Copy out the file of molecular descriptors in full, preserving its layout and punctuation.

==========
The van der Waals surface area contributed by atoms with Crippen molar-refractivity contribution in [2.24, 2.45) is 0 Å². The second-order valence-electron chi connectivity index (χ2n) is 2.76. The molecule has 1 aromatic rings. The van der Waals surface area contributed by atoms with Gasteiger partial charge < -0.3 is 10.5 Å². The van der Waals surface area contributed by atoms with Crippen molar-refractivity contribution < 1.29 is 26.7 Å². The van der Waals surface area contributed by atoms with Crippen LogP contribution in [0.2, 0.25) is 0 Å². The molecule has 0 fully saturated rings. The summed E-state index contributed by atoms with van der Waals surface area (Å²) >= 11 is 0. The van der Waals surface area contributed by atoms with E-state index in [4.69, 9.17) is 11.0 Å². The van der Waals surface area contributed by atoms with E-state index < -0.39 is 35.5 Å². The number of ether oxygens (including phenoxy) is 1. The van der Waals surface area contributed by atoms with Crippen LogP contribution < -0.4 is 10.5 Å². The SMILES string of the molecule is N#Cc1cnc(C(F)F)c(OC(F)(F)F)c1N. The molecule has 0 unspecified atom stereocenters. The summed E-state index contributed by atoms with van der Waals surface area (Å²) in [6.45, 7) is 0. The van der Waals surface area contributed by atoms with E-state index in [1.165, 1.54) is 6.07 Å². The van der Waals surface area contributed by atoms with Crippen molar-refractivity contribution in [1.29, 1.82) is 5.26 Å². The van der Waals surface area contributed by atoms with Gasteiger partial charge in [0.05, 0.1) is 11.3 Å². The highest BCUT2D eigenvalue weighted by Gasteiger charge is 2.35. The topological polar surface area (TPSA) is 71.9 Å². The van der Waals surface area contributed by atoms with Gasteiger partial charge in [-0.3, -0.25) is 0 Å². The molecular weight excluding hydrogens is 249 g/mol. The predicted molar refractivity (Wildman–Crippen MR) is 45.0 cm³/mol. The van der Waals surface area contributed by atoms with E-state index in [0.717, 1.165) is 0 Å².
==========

The van der Waals surface area contributed by atoms with Crippen molar-refractivity contribution in [2.24, 2.45) is 0 Å². The second-order valence-electron chi connectivity index (χ2n) is 2.76. The molecule has 1 aromatic rings. The van der Waals surface area contributed by atoms with Gasteiger partial charge < -0.3 is 10.5 Å². The van der Waals surface area contributed by atoms with Crippen molar-refractivity contribution < 1.29 is 26.7 Å². The van der Waals surface area contributed by atoms with Crippen LogP contribution in [0.2, 0.25) is 0 Å². The molecule has 0 fully saturated rings. The summed E-state index contributed by atoms with van der Waals surface area (Å²) >= 11 is 0. The van der Waals surface area contributed by atoms with E-state index in [4.69, 9.17) is 11.0 Å². The van der Waals surface area contributed by atoms with E-state index < -0.39 is 35.5 Å². The number of ether oxygens (including phenoxy) is 1. The van der Waals surface area contributed by atoms with Crippen LogP contribution < -0.4 is 10.5 Å². The SMILES string of the molecule is N#Cc1cnc(C(F)F)c(OC(F)(F)F)c1N. The molecule has 0 unspecified atom stereocenters. The summed E-state index contributed by atoms with van der Waals surface area (Å²) in [6.45, 7) is 0. The van der Waals surface area contributed by atoms with E-state index in [1.165, 1.54) is 6.07 Å². The van der Waals surface area contributed by atoms with Crippen molar-refractivity contribution in [1.29, 1.82) is 5.26 Å². The van der Waals surface area contributed by atoms with Gasteiger partial charge in [0.05, 0.1) is 11.3 Å². The highest BCUT2D eigenvalue weighted by Gasteiger charge is 2.35. The topological polar surface area (TPSA) is 71.9 Å². The van der Waals surface area contributed by atoms with Gasteiger partial charge in [-0.3, -0.25) is 0 Å². The molecular weight excluding hydrogens is 249 g/mol. The predicted molar refractivity (Wildman–Crippen MR) is 45.0 cm³/mol. The van der Waals surface area contributed by atoms with E-state index in [0.717, 1.165) is 0 Å².